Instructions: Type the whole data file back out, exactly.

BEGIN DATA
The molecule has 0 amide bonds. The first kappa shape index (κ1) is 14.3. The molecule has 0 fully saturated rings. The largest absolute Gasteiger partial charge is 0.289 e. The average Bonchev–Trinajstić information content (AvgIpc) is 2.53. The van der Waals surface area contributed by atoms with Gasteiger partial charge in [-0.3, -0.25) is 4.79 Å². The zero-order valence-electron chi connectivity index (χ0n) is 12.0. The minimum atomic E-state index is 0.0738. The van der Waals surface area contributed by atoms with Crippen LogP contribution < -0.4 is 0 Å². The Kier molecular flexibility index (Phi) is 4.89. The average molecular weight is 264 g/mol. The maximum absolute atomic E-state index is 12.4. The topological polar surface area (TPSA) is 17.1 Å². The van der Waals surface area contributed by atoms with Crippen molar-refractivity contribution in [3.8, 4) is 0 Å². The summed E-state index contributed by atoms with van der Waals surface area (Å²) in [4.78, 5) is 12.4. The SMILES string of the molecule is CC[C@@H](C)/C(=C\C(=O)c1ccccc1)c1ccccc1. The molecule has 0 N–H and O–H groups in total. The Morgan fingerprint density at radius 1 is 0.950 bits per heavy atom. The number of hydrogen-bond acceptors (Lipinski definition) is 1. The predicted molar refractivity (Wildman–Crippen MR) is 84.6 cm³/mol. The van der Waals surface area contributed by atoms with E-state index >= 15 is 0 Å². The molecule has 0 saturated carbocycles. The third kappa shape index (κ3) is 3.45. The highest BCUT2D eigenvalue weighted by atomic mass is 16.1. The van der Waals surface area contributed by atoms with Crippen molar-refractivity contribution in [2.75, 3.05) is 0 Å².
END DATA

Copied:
The molecule has 0 amide bonds. The first kappa shape index (κ1) is 14.3. The molecule has 0 fully saturated rings. The largest absolute Gasteiger partial charge is 0.289 e. The average Bonchev–Trinajstić information content (AvgIpc) is 2.53. The van der Waals surface area contributed by atoms with Gasteiger partial charge in [-0.3, -0.25) is 4.79 Å². The zero-order valence-electron chi connectivity index (χ0n) is 12.0. The minimum atomic E-state index is 0.0738. The van der Waals surface area contributed by atoms with Crippen LogP contribution < -0.4 is 0 Å². The Kier molecular flexibility index (Phi) is 4.89. The average molecular weight is 264 g/mol. The maximum absolute atomic E-state index is 12.4. The topological polar surface area (TPSA) is 17.1 Å². The van der Waals surface area contributed by atoms with Crippen molar-refractivity contribution in [3.8, 4) is 0 Å². The summed E-state index contributed by atoms with van der Waals surface area (Å²) in [4.78, 5) is 12.4. The SMILES string of the molecule is CC[C@@H](C)/C(=C\C(=O)c1ccccc1)c1ccccc1. The molecule has 0 N–H and O–H groups in total. The Morgan fingerprint density at radius 1 is 0.950 bits per heavy atom. The number of hydrogen-bond acceptors (Lipinski definition) is 1. The predicted molar refractivity (Wildman–Crippen MR) is 84.6 cm³/mol. The van der Waals surface area contributed by atoms with E-state index >= 15 is 0 Å². The molecule has 0 saturated carbocycles. The third kappa shape index (κ3) is 3.45. The highest BCUT2D eigenvalue weighted by atomic mass is 16.1. The van der Waals surface area contributed by atoms with Crippen molar-refractivity contribution in [2.75, 3.05) is 0 Å².